The amends matter is a complex scenario, since, for one thing, it is often tied to forgiveness. First off, there can be no forgiveness until you are ready to offer that, if ever. Most sex addicts/compulsives (SACs) are expecting immediate forgiveness of their actions to alleviate the shame they feel. And that is not as easy as a "Sorry, but I broke your favorite vase" sort of thing. It is my belief that a true apology, not forgiveness, is a long process that is a by-product of the SAC becoming really honest in Recovery. What is initially important for the SAC, as part of their Recovery process, is to take responsibility for what they've done (not to defend or deny it). This initial act cracks open the defenses that a SAC may harbor and opens them to becoming humble. True empathy emerging in a SAC is a result of their understanding of the painful wounds that their actions have brought to you and the relationship.
Patrick Carnes, Ph.D., who is notably the godfather of sex addiction recovery/ treatment, has a great series of workbooks designed to facilitate the addicts' Recovery from start to finish. In one of the books is a lengthy chapter called "Emotional Restitution" which has many exercises that piece together the components of being responsible for and acknowledging our actions and deeds. This set of workbooks comprise an elaborate program for healing from this addiction and carries a very high success rate when worked through honestly and thoroughly. These books can be supplied by a CSAT trained therapist, who should also be supervising the addict's ongoing treatment program.
PoSARC sidenote: I, Lili, have found that the healing experienced by the POSA when the addict makes his Emotional Restitution to her can often be significant. This can help the POSA move more easily and quickly into being able to visualize the relationship's repair and eventual restoration, as well as lead to the beginnings of rebuilding trust once again.
It's almost as if the relationship can get “stuck” until the POSA feels some measure of acknowledgement of all that's occurred in the damage department.
That said, it is extremely important to note that if the SAC is not willing to enter recovery, the POSA can still go a long way towards releasing herself from whatever he is or isn't willing to do, and get on with healing herself without his restitution.
I believe that a sure sign of someone who is "doing the work" would be obvious in their basic behavior and how much they are changing emotionally, socially, and maybe even spiritually. Sex related addictions are a result of relational and intimacy disorders, so how the addict related to people and situations in the past should start to show signs of change in a positive direction, within the new recovery paradigm.
This transition is often very dynamic, observable not only to you and others who associate with him, but to himself as well.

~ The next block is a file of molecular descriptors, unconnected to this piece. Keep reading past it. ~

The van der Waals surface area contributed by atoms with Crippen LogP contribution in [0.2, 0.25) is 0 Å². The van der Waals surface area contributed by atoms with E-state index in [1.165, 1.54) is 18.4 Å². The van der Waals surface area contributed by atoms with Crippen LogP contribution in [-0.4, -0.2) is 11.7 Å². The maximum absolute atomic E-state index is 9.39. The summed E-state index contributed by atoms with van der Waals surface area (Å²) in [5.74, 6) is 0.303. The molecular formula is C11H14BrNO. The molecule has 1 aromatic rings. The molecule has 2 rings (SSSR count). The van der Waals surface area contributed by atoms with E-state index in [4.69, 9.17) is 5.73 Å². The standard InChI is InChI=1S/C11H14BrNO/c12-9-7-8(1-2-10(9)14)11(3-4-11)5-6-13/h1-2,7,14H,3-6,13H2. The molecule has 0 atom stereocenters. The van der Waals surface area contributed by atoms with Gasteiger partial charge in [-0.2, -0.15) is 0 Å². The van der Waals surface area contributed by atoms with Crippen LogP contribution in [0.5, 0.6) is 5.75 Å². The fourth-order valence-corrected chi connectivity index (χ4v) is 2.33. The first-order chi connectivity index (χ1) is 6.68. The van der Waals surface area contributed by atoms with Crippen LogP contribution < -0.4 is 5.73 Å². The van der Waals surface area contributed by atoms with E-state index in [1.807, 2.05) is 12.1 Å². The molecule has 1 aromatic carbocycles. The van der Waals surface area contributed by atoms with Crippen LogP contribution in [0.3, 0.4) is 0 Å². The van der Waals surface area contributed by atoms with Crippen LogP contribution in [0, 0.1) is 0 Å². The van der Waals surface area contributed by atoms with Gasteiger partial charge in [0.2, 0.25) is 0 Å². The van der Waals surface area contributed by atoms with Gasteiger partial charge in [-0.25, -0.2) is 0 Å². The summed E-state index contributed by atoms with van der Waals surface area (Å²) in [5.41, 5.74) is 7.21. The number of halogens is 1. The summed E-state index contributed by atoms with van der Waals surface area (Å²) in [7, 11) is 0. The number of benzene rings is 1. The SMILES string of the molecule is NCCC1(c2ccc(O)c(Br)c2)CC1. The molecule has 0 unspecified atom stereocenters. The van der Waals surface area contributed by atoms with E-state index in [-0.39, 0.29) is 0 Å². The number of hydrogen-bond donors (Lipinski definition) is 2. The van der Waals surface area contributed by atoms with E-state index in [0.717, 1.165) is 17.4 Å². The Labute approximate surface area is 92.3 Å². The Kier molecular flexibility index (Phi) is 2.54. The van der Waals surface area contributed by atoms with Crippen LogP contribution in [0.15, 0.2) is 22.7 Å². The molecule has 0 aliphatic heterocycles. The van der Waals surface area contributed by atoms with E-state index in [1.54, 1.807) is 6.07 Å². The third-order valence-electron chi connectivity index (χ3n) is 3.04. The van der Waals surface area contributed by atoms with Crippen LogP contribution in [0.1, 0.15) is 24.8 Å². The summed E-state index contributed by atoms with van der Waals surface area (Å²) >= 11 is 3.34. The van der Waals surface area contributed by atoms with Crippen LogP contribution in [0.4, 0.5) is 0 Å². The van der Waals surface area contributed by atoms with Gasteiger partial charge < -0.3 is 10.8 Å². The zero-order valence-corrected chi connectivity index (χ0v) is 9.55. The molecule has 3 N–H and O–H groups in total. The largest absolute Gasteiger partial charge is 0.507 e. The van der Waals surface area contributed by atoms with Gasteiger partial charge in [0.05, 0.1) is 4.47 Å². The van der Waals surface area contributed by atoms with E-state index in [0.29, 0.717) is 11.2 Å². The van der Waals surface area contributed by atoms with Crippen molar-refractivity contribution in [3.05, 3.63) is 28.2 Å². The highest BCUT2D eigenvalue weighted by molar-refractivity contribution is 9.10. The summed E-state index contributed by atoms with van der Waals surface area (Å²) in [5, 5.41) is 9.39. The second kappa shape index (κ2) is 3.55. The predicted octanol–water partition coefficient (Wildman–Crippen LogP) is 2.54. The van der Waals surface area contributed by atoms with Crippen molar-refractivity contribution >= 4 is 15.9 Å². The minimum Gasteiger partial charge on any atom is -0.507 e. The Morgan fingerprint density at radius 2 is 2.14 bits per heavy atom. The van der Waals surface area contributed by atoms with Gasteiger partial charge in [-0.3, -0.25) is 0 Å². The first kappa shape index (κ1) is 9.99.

My world turned inside out and very little seems the same. I simply do not act and react the same as a year ago, especially 2 years ago. And I hope these changes will continue as I work through the breakthroughs that Recovery brings.
I believe that a therapist who is trained in sex addiction treatment is required for a solid recovery. Please understand that 12-Step is not the same as therapy, 12-Step groups are a valuable support system but in my opinion do not provide as deep or intense a level of self-examination work that is needed to break through the many emotional blocks, trauma responses and avoidance behaviors that generally mark this addiction.
If your fiancée is currently not in therapy and only going to 12-Step, I would suggest that you proceed with caution. I suggest reading the "What to Expect" page under POSA's Recovery tab.
These definitely are not common characteristics of someone in recovery, I am sorry to say. The fundamental first steps of recovery are directly avoided here, which are; knowing that you have a problem and need help with it. That takes a lot of humility.
What your partner seems to be attempting to do is to control you and your behavior, rather than admit his own may be damaging to you. You seem to have healthy instincts and emotions of anger and distance. I encourage you to maintain your own safety first and foremost.
If you decide for whatever reason to stay with him, insist that he work with a certified sex addiction therapist weekly, as they can help motivate him to take recovery at a much deeper level, one that actually will get at the shame core inside this addiction.
There are two different and very important issues here: The first is knowing that your husband is pursuing activities that are damaging the relationship, and is lying about it. This obviously doesn't portend well for what is meant to be a life-long relationship! This is clearly a very important issue that must be addressed and how it is approached may affect the outcome. I would suggest some supportive counsel from the PoSARC staff on how to frame this issue productively, so as to minimize damaging approaches that might impair his really hearing you.
The second issue which you bring up is the aspect of protecting your image from being a snoop; My opinion is that this issue has far less importance, weighed against your husband's deceitful behaviors, although I see the vague similarities of deceit.